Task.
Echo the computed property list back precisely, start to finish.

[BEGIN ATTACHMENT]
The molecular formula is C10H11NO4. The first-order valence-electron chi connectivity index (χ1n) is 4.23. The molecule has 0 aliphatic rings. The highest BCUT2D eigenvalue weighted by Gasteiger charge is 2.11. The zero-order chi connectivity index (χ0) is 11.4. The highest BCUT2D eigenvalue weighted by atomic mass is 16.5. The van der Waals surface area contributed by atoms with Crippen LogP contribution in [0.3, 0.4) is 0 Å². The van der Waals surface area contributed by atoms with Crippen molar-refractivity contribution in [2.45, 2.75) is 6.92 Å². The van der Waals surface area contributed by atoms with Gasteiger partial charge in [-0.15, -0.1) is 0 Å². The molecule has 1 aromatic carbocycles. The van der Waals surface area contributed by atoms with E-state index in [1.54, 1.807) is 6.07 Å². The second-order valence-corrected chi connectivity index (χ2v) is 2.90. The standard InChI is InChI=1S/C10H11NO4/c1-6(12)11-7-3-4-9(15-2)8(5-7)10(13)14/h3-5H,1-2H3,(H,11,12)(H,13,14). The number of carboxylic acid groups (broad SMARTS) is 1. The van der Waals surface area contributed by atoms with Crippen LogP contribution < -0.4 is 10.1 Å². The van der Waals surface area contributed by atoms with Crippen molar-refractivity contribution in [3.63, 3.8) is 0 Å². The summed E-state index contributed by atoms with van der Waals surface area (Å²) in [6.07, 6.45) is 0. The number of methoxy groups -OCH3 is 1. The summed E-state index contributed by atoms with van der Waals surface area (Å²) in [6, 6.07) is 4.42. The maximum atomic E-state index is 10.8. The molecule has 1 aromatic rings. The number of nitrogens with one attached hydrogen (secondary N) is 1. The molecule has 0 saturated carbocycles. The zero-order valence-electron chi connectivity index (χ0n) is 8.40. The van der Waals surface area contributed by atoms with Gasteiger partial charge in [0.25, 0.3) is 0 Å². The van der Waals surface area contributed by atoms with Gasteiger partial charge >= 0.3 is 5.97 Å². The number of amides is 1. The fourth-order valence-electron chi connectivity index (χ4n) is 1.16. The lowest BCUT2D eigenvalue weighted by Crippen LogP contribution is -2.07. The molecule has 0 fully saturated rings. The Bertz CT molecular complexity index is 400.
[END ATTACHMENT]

The molecular formula is C10H11NO4. The first-order valence-electron chi connectivity index (χ1n) is 4.23. The molecule has 0 aliphatic rings. The highest BCUT2D eigenvalue weighted by Gasteiger charge is 2.11. The zero-order chi connectivity index (χ0) is 11.4. The highest BCUT2D eigenvalue weighted by atomic mass is 16.5. The van der Waals surface area contributed by atoms with Crippen LogP contribution in [0.3, 0.4) is 0 Å². The van der Waals surface area contributed by atoms with Crippen molar-refractivity contribution in [2.45, 2.75) is 6.92 Å². The van der Waals surface area contributed by atoms with Gasteiger partial charge in [-0.15, -0.1) is 0 Å². The molecule has 1 aromatic carbocycles. The van der Waals surface area contributed by atoms with E-state index in [1.54, 1.807) is 6.07 Å². The second-order valence-corrected chi connectivity index (χ2v) is 2.90. The standard InChI is InChI=1S/C10H11NO4/c1-6(12)11-7-3-4-9(15-2)8(5-7)10(13)14/h3-5H,1-2H3,(H,11,12)(H,13,14). The number of carboxylic acid groups (broad SMARTS) is 1. The van der Waals surface area contributed by atoms with Crippen LogP contribution < -0.4 is 10.1 Å². The van der Waals surface area contributed by atoms with Crippen molar-refractivity contribution in [3.63, 3.8) is 0 Å². The summed E-state index contributed by atoms with van der Waals surface area (Å²) in [6.07, 6.45) is 0. The number of methoxy groups -OCH3 is 1. The summed E-state index contributed by atoms with van der Waals surface area (Å²) in [6, 6.07) is 4.42. The maximum atomic E-state index is 10.8. The molecule has 1 aromatic rings. The number of nitrogens with one attached hydrogen (secondary N) is 1. The molecule has 0 saturated carbocycles. The zero-order valence-electron chi connectivity index (χ0n) is 8.40. The van der Waals surface area contributed by atoms with Gasteiger partial charge in [0.25, 0.3) is 0 Å². The van der Waals surface area contributed by atoms with Gasteiger partial charge >= 0.3 is 5.97 Å². The number of amides is 1. The fourth-order valence-electron chi connectivity index (χ4n) is 1.16. The lowest BCUT2D eigenvalue weighted by Crippen LogP contribution is -2.07. The molecule has 0 fully saturated rings. The Bertz CT molecular complexity index is 400.